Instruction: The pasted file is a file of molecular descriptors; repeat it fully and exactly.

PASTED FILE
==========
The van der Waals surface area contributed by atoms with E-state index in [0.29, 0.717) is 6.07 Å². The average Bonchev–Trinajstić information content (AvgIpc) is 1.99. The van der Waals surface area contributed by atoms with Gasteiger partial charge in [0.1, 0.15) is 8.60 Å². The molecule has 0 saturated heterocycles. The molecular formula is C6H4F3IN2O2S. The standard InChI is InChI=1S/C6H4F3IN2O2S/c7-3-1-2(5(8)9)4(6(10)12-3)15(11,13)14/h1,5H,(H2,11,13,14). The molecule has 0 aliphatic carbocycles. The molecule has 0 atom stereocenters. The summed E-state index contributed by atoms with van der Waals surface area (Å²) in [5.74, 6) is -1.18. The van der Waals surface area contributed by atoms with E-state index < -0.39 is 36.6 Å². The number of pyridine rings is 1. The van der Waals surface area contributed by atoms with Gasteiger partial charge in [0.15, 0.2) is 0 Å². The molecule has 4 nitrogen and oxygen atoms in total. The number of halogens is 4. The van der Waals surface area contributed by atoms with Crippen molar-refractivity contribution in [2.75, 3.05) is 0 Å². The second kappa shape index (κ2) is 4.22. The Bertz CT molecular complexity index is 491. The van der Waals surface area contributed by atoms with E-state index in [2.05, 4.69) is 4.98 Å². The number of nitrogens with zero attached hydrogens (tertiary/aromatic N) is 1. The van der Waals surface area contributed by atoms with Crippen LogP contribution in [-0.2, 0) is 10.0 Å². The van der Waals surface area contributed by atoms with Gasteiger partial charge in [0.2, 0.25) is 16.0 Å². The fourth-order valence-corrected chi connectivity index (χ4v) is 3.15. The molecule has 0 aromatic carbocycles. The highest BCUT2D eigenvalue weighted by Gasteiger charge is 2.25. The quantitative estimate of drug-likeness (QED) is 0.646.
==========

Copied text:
The van der Waals surface area contributed by atoms with E-state index in [0.29, 0.717) is 6.07 Å². The average Bonchev–Trinajstić information content (AvgIpc) is 1.99. The van der Waals surface area contributed by atoms with Gasteiger partial charge in [0.1, 0.15) is 8.60 Å². The molecule has 0 saturated heterocycles. The molecular formula is C6H4F3IN2O2S. The standard InChI is InChI=1S/C6H4F3IN2O2S/c7-3-1-2(5(8)9)4(6(10)12-3)15(11,13)14/h1,5H,(H2,11,13,14). The molecule has 0 aliphatic carbocycles. The molecule has 0 atom stereocenters. The summed E-state index contributed by atoms with van der Waals surface area (Å²) in [5.74, 6) is -1.18. The van der Waals surface area contributed by atoms with E-state index < -0.39 is 36.6 Å². The number of pyridine rings is 1. The van der Waals surface area contributed by atoms with Gasteiger partial charge in [0.15, 0.2) is 0 Å². The molecule has 4 nitrogen and oxygen atoms in total. The number of halogens is 4. The van der Waals surface area contributed by atoms with Crippen molar-refractivity contribution in [2.75, 3.05) is 0 Å². The second kappa shape index (κ2) is 4.22. The Bertz CT molecular complexity index is 491. The van der Waals surface area contributed by atoms with E-state index in [2.05, 4.69) is 4.98 Å². The number of nitrogens with zero attached hydrogens (tertiary/aromatic N) is 1. The van der Waals surface area contributed by atoms with Crippen LogP contribution in [-0.2, 0) is 10.0 Å². The van der Waals surface area contributed by atoms with Gasteiger partial charge in [0.2, 0.25) is 16.0 Å². The fourth-order valence-corrected chi connectivity index (χ4v) is 3.15. The molecule has 0 aromatic carbocycles. The highest BCUT2D eigenvalue weighted by Gasteiger charge is 2.25. The quantitative estimate of drug-likeness (QED) is 0.646.